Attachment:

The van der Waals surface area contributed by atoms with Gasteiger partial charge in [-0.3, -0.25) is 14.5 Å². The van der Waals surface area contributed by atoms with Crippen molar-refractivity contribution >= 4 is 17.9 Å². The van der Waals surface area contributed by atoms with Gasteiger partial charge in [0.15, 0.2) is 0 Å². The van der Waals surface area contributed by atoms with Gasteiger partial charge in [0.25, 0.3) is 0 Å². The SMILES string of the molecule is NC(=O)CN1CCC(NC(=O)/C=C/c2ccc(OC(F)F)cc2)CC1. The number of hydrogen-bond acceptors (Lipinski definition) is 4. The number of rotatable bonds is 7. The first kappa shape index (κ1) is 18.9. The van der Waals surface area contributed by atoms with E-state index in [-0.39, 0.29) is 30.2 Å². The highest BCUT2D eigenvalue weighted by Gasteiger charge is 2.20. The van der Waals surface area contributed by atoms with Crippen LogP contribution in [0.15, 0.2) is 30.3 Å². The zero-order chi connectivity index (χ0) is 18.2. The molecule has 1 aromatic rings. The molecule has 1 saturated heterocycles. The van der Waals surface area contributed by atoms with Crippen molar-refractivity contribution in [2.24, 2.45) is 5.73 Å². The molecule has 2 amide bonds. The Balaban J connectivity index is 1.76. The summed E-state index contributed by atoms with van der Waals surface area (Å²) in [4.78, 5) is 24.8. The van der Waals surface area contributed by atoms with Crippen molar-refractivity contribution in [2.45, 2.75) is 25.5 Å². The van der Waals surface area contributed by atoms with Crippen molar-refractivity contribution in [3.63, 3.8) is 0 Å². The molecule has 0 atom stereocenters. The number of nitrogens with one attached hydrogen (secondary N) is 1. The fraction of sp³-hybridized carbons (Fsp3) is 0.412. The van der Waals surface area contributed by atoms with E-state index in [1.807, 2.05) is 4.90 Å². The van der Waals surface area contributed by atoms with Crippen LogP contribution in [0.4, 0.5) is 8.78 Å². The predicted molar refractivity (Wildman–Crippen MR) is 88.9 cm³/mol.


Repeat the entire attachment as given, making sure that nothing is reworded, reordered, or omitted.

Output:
The van der Waals surface area contributed by atoms with Gasteiger partial charge in [-0.3, -0.25) is 14.5 Å². The van der Waals surface area contributed by atoms with Crippen molar-refractivity contribution >= 4 is 17.9 Å². The van der Waals surface area contributed by atoms with Gasteiger partial charge in [0.15, 0.2) is 0 Å². The van der Waals surface area contributed by atoms with Gasteiger partial charge in [0.25, 0.3) is 0 Å². The SMILES string of the molecule is NC(=O)CN1CCC(NC(=O)/C=C/c2ccc(OC(F)F)cc2)CC1. The number of hydrogen-bond acceptors (Lipinski definition) is 4. The number of rotatable bonds is 7. The first kappa shape index (κ1) is 18.9. The van der Waals surface area contributed by atoms with E-state index in [-0.39, 0.29) is 30.2 Å². The highest BCUT2D eigenvalue weighted by Gasteiger charge is 2.20. The van der Waals surface area contributed by atoms with Crippen LogP contribution in [0.15, 0.2) is 30.3 Å². The zero-order chi connectivity index (χ0) is 18.2. The molecule has 1 aromatic rings. The molecule has 1 saturated heterocycles. The van der Waals surface area contributed by atoms with Crippen molar-refractivity contribution in [2.24, 2.45) is 5.73 Å². The molecule has 2 amide bonds. The Balaban J connectivity index is 1.76. The summed E-state index contributed by atoms with van der Waals surface area (Å²) in [4.78, 5) is 24.8. The van der Waals surface area contributed by atoms with Crippen molar-refractivity contribution in [2.45, 2.75) is 25.5 Å². The van der Waals surface area contributed by atoms with Crippen molar-refractivity contribution in [3.63, 3.8) is 0 Å². The molecule has 0 atom stereocenters. The number of nitrogens with one attached hydrogen (secondary N) is 1. The fraction of sp³-hybridized carbons (Fsp3) is 0.412. The van der Waals surface area contributed by atoms with E-state index in [1.807, 2.05) is 4.90 Å². The van der Waals surface area contributed by atoms with Crippen LogP contribution in [0.4, 0.5) is 8.78 Å². The predicted molar refractivity (Wildman–Crippen MR) is 88.9 cm³/mol.